Moving towards a proper solution, simply don't use "import" at all for your
common code modules in your mod_python application. To achieve this,
you can use mod_python.apache.import_module() method. Thus, instead
of using:

  from mymodules import mymodules


  from mod_python import apache
  module1 = apache.import_module("mymodules.module1")

There are a few issues with the import_module() method though that you
have to be mindful of and you may still have to poke at things a bit to get
it to work.

The first is that even though "mymodules.module1" will now be reloaded,
it will only be done so if this loading of the module is down from inside a
method defined within the content handler and called as part of request

That is, if you stick this at global scope in your content handler code file,
it will only be called once when the content handler code file is imported.
If you still want it at global scope, you would also need to touch the content
handler code file so that its modification time is updated. That way the
content handler will be reloaded and the module reloaded as well.

Note that the import_module() method will though only reload a module
when the modification time is newer than what it was before. This means
that if you restored an old copy of a module such that its modification time
was actually older, it will not reload. You will need to touch the file to make
its modification time newer.

The next issue is that this is probably useless if "module1" uses "import" to
bring in "modules2" from your "mymodules" directory. That is, any change
to "modules2" will not be reloaded. Thus, any imports amongst your own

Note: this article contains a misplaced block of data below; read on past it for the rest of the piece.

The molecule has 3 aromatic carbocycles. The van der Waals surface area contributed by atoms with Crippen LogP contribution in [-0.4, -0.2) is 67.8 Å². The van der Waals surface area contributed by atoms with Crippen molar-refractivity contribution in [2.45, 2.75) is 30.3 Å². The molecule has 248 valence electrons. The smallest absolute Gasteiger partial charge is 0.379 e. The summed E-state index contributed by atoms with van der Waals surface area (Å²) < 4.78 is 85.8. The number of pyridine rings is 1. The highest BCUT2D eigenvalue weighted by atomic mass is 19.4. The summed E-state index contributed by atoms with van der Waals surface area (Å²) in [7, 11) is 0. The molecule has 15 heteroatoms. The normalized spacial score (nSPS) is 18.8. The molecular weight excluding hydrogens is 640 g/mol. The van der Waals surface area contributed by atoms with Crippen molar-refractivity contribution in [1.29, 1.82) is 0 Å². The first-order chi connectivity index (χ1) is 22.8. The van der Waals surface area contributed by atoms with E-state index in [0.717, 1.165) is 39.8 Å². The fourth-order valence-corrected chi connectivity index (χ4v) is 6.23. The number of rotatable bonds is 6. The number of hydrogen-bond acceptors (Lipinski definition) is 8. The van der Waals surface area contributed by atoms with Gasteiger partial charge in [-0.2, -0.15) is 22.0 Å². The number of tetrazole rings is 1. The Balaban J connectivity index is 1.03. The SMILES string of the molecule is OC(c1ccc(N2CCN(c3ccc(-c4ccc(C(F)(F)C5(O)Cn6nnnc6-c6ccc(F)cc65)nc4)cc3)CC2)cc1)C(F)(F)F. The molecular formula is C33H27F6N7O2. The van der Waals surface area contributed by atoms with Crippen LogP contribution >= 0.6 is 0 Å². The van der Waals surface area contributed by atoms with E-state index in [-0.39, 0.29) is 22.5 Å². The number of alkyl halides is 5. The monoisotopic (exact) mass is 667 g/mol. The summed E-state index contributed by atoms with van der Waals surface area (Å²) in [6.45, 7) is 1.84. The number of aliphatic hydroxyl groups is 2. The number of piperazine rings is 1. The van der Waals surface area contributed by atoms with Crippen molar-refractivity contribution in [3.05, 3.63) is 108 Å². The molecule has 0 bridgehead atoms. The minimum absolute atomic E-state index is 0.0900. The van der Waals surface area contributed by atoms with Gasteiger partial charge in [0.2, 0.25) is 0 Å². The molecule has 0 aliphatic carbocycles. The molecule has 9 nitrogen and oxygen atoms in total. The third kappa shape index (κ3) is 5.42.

modules should also use "import_module()". To find "module2" in this case,
I am not sure if "module1" would need to load it as "mymodules.module2"
or just "module2". I would suggest that "mymodules.module2" would be
preferred and may actually be necessary.

Now if "module2" was imported at global scope in "module1", you end up
with the same problem that even if it is modified it will not be reloaded.
You basically end up with a whole chaining problem and if you do this you
end up still having to touch higher up files in the chain to update the
modification times so that they are reloaded.

So, although extra poking is required in the way of touching some files to
update modification times, you can at least trick mod_python into reloading
things without restarting Apache.

Now, some of the above is based on theory only, so if I am wrong, people
please correct me.

BTW, if you want to see my attempt at an alternate module loading system
which tries to deal with the chaining issue. I have developed a package
for mod_python called Vampire. When used properly, you can change
"module2" and without having to touch the timestamp on any files,
"module1" and any content handlers which use "module1" or "module2"
would be automatically reloaded the next time they are accessed.
Obviously there will be a performance hit with the extra checking, but
if you want maximum flexibility in the way of making changes...

Version 1.0 of Vampire, lacking any documentation on the module loading
system, can be found at:


I have the code for Vampire 1.1 ready, which adds more nice features, but
am still fiddling with the slightly better documentation and examples. I have
not tried integrating it with mpservlets yet, but 1.1 does show at a high level
how it can be used in conjunction with psp. Note that it doesn't try and address
some of the chaining issues of making changes in psp code itself though.

Graham Dumpleton (grahamd at dscpl.com.au)

More information about the Mod_python mailing list